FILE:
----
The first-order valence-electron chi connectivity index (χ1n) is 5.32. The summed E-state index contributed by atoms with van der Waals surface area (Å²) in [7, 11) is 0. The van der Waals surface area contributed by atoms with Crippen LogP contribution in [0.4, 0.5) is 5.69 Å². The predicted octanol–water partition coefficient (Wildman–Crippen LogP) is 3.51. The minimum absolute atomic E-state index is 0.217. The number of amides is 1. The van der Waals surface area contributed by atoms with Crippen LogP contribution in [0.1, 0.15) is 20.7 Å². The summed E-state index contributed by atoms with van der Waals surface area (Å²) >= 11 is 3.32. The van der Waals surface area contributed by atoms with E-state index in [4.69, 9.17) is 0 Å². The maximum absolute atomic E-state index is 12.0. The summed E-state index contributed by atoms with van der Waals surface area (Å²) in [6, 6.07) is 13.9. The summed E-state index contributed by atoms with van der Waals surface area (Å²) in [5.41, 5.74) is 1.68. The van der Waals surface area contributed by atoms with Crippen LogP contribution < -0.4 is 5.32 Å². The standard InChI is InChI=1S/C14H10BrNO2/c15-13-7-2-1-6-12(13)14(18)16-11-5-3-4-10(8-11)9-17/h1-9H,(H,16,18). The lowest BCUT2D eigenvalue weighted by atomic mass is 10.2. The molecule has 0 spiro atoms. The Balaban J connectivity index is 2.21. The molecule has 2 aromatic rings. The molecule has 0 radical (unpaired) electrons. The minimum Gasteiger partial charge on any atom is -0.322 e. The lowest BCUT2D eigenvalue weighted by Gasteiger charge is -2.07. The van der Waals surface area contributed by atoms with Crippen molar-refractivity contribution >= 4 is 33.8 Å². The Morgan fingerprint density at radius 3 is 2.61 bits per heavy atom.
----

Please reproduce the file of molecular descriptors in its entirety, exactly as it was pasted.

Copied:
The first-order valence-electron chi connectivity index (χ1n) is 5.32. The summed E-state index contributed by atoms with van der Waals surface area (Å²) in [7, 11) is 0. The van der Waals surface area contributed by atoms with Crippen LogP contribution in [0.4, 0.5) is 5.69 Å². The predicted octanol–water partition coefficient (Wildman–Crippen LogP) is 3.51. The minimum absolute atomic E-state index is 0.217. The number of amides is 1. The van der Waals surface area contributed by atoms with Crippen LogP contribution in [0.1, 0.15) is 20.7 Å². The summed E-state index contributed by atoms with van der Waals surface area (Å²) >= 11 is 3.32. The van der Waals surface area contributed by atoms with E-state index in [4.69, 9.17) is 0 Å². The maximum absolute atomic E-state index is 12.0. The summed E-state index contributed by atoms with van der Waals surface area (Å²) in [6, 6.07) is 13.9. The summed E-state index contributed by atoms with van der Waals surface area (Å²) in [5.41, 5.74) is 1.68. The van der Waals surface area contributed by atoms with Crippen LogP contribution < -0.4 is 5.32 Å². The standard InChI is InChI=1S/C14H10BrNO2/c15-13-7-2-1-6-12(13)14(18)16-11-5-3-4-10(8-11)9-17/h1-9H,(H,16,18). The lowest BCUT2D eigenvalue weighted by atomic mass is 10.2. The molecule has 0 spiro atoms. The Balaban J connectivity index is 2.21. The molecule has 2 aromatic rings. The molecule has 0 radical (unpaired) electrons. The minimum Gasteiger partial charge on any atom is -0.322 e. The lowest BCUT2D eigenvalue weighted by Gasteiger charge is -2.07. The van der Waals surface area contributed by atoms with Crippen molar-refractivity contribution >= 4 is 33.8 Å². The Morgan fingerprint density at radius 3 is 2.61 bits per heavy atom.